6 months af­ter ar­riv­ing at Sanofi R&D, John Reed gam­bles $125M on De­nali’s RIPK1 work

Sanofi’s new R&D chief, John Reed, is on the march. 

New­ly ar­rived from Roche, Reed is hand­ing over $125 mil­lion in cash to part­ner with De­nali $DNLI on a RIPK1 ap­proach to tamp­ing down in­flam­ma­tion. And in the deal — which in­cludes more than a bil­lion dol­lars in mile­stones — the French phar­ma gi­ant is grab­bing sys­temic in­flam­ma­to­ry dis­eases while the De­nali team con­tin­ues to lead the charge on the blood-brain bar­ri­er and neu­ro dis­eases.

Alex Schuth

De­nali dived in­to RIP1 a lit­tle more than 2 years ago, buy­ing out In­cro and bag­ging one of their top drugs — which ini­tial­ly came out of Har­vard — for the pipeline. That ap­proach to in­flam­ma­tion, pro­vid­ed they could get it in­to the brain prop­er­ly, has po­ten­tial in ALS, mul­ti­ple scle­ro­sis and Alzheimer’s. And it’s pay­ing some quick div­i­dends af­ter a key play­er took care­ful no­tice of their work.

“John Reed was a cham­pi­on of this deal,” De­nali chief op­er­at­ing of­fi­cer Alex Schuth tells me, cit­ing some of the team play­ers around Reed who helped close the deal.

Reed is com­mit­ting his re­search group to the RIP1 tar­gets out­side the brain. Sanofi will take over the de­vel­op­ment work of DNL758 for tar­gets such as rheuma­toid arthri­tis and pso­ri­a­sis while fund­ing the Phase Ib/II costs for DNL747 for ALS, MS and oth­er con­di­tions — oth­er than Alzheimer’s, where De­nali re­tains re­spon­si­bil­i­ty for costs. Sanofi then will cov­er 70% of the costs in the piv­otal neu­ro work.

The com­pa­nies plan to share prof­its and loss­es in the US and Chi­na on 747, while Sanofi will pay roy­al­ties on 747 from the rest of the world and on all 758 sales. Sanofi al­so gets rights to pre­clin­i­cal RIPK1 in­hibitor mol­e­cules.

This is one of the first new deals to be struck by John Reed since he made the leap to Sanofi 6 months ago, with Elias Zer­houni on the way out. A deeply re­spect­ed sci­en­tist, Reed made lit­tle pub­lic progress while he was run­ning the show at pRED based in Basel.

Sanofi, mean­while, has earned a poor rep­u­ta­tion for in-house in­no­va­tion. But it has a great rep for col­lab­o­ra­tions, with a high-pro­file al­liance with Re­gen­eron that was re­cent­ly down­grad­ed at the gi­ant phar­ma com­pa­ny.

Steve Krognes

De­nali has man­aged to en­joy con­sid­er­able cred­i­bil­i­ty while walk­ing a mine field of risk. The ex­ec­u­tive team out of Genen­tech has some of the best re­sumes in the field, and their tar­get­ed, ge­net­ics-based ap­proach to CNS has won sig­nif­i­cant back­ing as they built the over­all staff to 175, with a new HQ un­der con­struc­tion right next to their cur­rent site in South San Fran­cis­co’s Oys­ter Point.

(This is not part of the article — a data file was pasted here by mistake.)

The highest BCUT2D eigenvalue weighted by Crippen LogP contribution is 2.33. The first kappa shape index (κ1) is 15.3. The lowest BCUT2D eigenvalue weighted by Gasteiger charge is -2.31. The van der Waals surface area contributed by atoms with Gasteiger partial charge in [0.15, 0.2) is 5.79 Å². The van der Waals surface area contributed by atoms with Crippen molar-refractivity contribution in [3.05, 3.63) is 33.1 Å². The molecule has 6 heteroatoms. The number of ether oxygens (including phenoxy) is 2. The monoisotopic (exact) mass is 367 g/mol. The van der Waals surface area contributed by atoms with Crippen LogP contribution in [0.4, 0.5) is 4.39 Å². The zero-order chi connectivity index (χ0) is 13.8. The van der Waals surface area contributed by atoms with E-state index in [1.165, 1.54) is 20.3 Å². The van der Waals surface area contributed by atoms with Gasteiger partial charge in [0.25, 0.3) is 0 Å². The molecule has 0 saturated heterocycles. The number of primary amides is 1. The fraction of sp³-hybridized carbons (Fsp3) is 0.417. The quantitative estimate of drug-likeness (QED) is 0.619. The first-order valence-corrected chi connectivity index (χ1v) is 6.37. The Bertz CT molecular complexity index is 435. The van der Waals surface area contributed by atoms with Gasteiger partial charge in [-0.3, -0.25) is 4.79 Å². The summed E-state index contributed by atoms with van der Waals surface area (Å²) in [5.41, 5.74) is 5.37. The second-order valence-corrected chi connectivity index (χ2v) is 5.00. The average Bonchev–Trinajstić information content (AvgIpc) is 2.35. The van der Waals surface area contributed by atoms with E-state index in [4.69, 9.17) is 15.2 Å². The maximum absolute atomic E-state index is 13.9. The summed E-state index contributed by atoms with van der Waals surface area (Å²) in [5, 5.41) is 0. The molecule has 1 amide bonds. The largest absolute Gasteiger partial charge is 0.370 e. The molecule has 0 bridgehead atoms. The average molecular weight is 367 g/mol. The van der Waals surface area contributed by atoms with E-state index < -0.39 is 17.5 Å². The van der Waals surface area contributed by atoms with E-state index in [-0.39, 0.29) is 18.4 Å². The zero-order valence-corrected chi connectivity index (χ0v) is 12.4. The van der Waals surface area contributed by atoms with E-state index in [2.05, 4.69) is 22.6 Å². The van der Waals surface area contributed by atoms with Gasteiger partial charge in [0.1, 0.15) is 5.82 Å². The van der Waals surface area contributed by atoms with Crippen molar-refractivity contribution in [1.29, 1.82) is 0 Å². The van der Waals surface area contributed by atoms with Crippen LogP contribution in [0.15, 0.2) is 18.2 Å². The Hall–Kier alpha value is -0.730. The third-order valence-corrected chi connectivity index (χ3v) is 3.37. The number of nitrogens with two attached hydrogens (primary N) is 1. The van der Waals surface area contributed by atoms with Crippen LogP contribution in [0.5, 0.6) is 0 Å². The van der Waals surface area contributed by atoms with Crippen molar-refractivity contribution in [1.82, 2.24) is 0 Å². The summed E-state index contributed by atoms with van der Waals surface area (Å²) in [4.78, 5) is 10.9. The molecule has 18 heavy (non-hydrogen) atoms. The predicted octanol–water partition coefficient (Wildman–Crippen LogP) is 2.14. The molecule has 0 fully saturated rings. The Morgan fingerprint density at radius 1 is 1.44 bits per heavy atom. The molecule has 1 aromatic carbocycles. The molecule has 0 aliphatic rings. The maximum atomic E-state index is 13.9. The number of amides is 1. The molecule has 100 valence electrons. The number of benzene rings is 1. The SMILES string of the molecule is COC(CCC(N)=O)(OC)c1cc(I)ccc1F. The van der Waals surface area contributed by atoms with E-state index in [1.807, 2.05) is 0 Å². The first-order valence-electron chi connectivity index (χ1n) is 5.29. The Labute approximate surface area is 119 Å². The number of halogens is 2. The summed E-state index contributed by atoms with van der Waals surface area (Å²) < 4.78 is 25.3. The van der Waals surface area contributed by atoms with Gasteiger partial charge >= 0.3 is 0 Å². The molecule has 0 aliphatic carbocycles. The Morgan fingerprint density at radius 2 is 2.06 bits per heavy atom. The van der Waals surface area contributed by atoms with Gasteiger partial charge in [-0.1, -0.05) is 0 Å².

Steve Krognes, the CFO at De­nali, is hap­py to talk about the staffing (grow­ing), the new HQ (ready for move-in in March) and the mon­ey re­serves (sig­nif­i­cant). De­nali struck an­oth­er ma­jor col­lab­o­ra­tion with Take­da at the be­gin­ning of this year for Alzheimer’s and near that de­liv­ered $155 mil­lion in cash and an eq­ui­ty stake.

But he and Schuth are al­so a lit­tle low key about some of the timeta­bles and the ex­act chem­i­cal prop­er­ties that make these drugs best-in-class con­tenders.

We can find out more about that as da­ta are as­sem­bled.

They’re not alone in RIP1, by any means. Just a cou­ple of weeks ago Hal Bar­ron sin­gled out a mid-stage pro­gram at GSK, which he char­ac­ter­ized as a high-risk, high-re­ward drug that might need some work ahead of any piv­otal test.


Im­age: John Reed. 

Tesla and SpaceX founder Elon Musk gestures to the audience after being recognized by President Trump following the successful launch of a Falcon 9 rocket at the Kennedy Space Center. (via Getty Images)

Tes­la chief Elon Musk teams up with Covid-19 play­er Cure­Vac to build 'R­NA mi­cro­fac­to­ries'

Elon Musk has joined the global tech crusade now underway to revolutionize vaccine manufacturing — now aimed at delivering billions of doses of a new mRNA vaccine to fight Covid-19. And he’s cutting right to the front.

In a late-night tweet Wednesday, the Tesla chief announced:

Tesla, as a side project, is building RNA microfactories for CureVac & possibly others.

That’s not a lot to go on. But the tweet comes a year after Tesla’s German division in Grohmann and CureVac filed a patent on a “bioreactor for RNA in vitro transcription, a method for RNA in vitro transcription, a module for transcribing DNA into RNA and an automated apparatus for RNA manufacturing.” CureVac, in the meantime, has discussed a variety of plans to build microfactories that can speed up the whole process for a global supply chain.

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Elias Zerhouni (Photo by Vincent Isore/IP3/Getty Images)

Elias Zer­houni dis­cuss­es ‘am­a­teur hour’ in DC, the de­struc­tion of in­fec­tious dis­ease R&D and how we need to prep for the next time

Elias Zerhouni favors blunt talk, and in a recent discussion with NPR, the ex-Sanofi R&D and ex-NIH chief had some tough points to make regarding the pandemic response.

Rather than interpret them, I thought it would be best to provide snippets straight from the interview.

On the Trump administration response:

It was basically amateur hour. There is no central concept of operations for preparedness, for pandemics, period. This administration doesn’t want to or has no concept of what it takes to protect the American people and the world because it is codependent. You can’t close your borders and say, “OK, we’re going to be safe.” You’re not going to be able to do that in this world. So it’s a lack of vision, basically just a lack of understanding, of what it takes to protect the American people.